Some years ago Luis Navarro García undertook through his graduate students at the University of Seville the task of exploring the socioeconomic foundations of colonial New Granada. This ambitious project has led to the publication of a series of theses, beginning in 1975, under the auspices of the Escuela de Estudios Hispano-Americanos, which includes regional studies on Popayán and Santa Marta and general works on the encomienda and mita in the seventeenth century and on the encomienda in the eighteenth. The present contribution by María Angeles Eugenio Martínez, despite its broad title, treats only the sixteenth century and focuses almost exclusively upon the provinces of Santa Fe and Tunja.

The central objective of Eugenio Martínez was to examine the effect of the New Laws in New Granada. Conducting research in both the Archivo General de Indias in Seville and the Archivo Nacional in Bogotá, she found that these laws and ancillary legislation on the treatment of Indians were not applied fully until the final decade of the sixteenth century. Faced by the opposition of the encomenderos, by an overall labor shortage, and even by an initial lack of beasts of burden, the audiencia had little real prospect of enforcing effectively the royal will. Indian slavery was rare, but the encomenderos did liberally avail themselves of Indian labor to carry loads, to work mines, and to provide agricultural and household services. Moreover, early attempts to standardize and codify tribute obligations also proved futile. In the long run, nevertheless, the decline of the Indian population, the rise of rival interest groups, and ongoing government pressure worked to undercut the encomenderos. By the end of the sixteenth century the royal authorities had assumed full control of the administration of Indian labor drafts, while royal law regulated the tribute income that the encomenderos continued to enjoy.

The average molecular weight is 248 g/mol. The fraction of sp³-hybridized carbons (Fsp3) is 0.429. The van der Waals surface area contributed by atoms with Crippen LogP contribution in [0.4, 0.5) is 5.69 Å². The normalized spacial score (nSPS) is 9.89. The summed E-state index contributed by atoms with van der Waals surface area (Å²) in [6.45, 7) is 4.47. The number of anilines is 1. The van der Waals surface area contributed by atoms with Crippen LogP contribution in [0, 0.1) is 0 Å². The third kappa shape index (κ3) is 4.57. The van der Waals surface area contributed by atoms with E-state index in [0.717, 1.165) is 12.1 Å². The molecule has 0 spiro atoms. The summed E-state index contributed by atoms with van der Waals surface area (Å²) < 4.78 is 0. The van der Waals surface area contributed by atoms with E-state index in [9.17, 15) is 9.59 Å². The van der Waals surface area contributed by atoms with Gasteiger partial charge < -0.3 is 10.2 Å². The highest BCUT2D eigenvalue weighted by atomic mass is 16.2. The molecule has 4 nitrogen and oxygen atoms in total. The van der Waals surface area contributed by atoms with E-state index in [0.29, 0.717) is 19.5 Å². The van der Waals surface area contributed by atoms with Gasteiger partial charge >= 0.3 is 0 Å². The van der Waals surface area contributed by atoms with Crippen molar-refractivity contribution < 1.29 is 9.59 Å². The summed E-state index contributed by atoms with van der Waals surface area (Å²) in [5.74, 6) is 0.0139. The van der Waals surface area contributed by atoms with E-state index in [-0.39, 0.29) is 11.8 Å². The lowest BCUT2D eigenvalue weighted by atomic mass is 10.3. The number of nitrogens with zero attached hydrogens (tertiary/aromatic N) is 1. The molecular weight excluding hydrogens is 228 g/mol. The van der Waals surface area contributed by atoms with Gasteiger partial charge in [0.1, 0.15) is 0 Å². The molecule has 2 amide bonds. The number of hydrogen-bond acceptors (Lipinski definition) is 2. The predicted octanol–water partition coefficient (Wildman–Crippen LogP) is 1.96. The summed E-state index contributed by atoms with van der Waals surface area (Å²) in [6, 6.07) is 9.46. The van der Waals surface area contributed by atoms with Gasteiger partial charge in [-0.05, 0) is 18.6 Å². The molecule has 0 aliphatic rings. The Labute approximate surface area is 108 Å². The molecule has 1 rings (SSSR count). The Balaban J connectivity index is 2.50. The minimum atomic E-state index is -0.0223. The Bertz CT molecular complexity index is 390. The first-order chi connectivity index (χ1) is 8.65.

This book makes a commendable contribution to the historiography on colonial New Granada. While most U.S. scholars would probably prefer greater textual synthesis than this volume achieves, useful summaries do conclude each chapter. There are also extensive appendixes containing lists of encomiendas, the names of encomenderos, and tribute data.